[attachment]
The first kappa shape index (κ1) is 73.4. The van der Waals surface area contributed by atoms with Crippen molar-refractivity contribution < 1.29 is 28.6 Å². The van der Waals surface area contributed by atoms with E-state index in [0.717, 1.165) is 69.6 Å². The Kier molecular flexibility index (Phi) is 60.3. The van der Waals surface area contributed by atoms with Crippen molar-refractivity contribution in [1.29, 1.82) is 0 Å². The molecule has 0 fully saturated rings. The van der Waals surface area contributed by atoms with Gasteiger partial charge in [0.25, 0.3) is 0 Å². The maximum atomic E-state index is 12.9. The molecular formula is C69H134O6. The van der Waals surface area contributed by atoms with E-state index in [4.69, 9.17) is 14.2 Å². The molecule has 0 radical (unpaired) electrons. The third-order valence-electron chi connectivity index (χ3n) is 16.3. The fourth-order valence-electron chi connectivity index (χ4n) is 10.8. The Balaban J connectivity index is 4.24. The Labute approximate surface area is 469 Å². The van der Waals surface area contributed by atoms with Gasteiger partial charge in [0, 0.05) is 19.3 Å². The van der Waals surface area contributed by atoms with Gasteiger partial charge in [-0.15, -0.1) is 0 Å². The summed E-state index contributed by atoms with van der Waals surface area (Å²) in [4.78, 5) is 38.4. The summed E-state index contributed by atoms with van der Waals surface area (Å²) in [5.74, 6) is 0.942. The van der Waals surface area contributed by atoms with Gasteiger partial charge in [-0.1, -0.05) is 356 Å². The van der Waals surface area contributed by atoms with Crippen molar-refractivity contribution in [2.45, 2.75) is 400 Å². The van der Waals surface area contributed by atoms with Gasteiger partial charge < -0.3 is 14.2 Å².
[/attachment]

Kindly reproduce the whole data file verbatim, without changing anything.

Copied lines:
The first kappa shape index (κ1) is 73.4. The van der Waals surface area contributed by atoms with Crippen molar-refractivity contribution < 1.29 is 28.6 Å². The van der Waals surface area contributed by atoms with E-state index in [0.717, 1.165) is 69.6 Å². The Kier molecular flexibility index (Phi) is 60.3. The van der Waals surface area contributed by atoms with Crippen molar-refractivity contribution in [1.29, 1.82) is 0 Å². The molecule has 0 fully saturated rings. The van der Waals surface area contributed by atoms with Gasteiger partial charge in [0.25, 0.3) is 0 Å². The maximum atomic E-state index is 12.9. The molecular formula is C69H134O6. The van der Waals surface area contributed by atoms with E-state index in [4.69, 9.17) is 14.2 Å². The molecule has 0 radical (unpaired) electrons. The third-order valence-electron chi connectivity index (χ3n) is 16.3. The fourth-order valence-electron chi connectivity index (χ4n) is 10.8. The Balaban J connectivity index is 4.24. The Labute approximate surface area is 469 Å². The van der Waals surface area contributed by atoms with Gasteiger partial charge in [0, 0.05) is 19.3 Å². The van der Waals surface area contributed by atoms with Gasteiger partial charge in [-0.15, -0.1) is 0 Å². The summed E-state index contributed by atoms with van der Waals surface area (Å²) in [4.78, 5) is 38.4. The summed E-state index contributed by atoms with van der Waals surface area (Å²) in [5.74, 6) is 0.942. The van der Waals surface area contributed by atoms with Gasteiger partial charge in [-0.1, -0.05) is 356 Å². The van der Waals surface area contributed by atoms with Crippen molar-refractivity contribution in [2.45, 2.75) is 400 Å². The van der Waals surface area contributed by atoms with Gasteiger partial charge < -0.3 is 14.2 Å².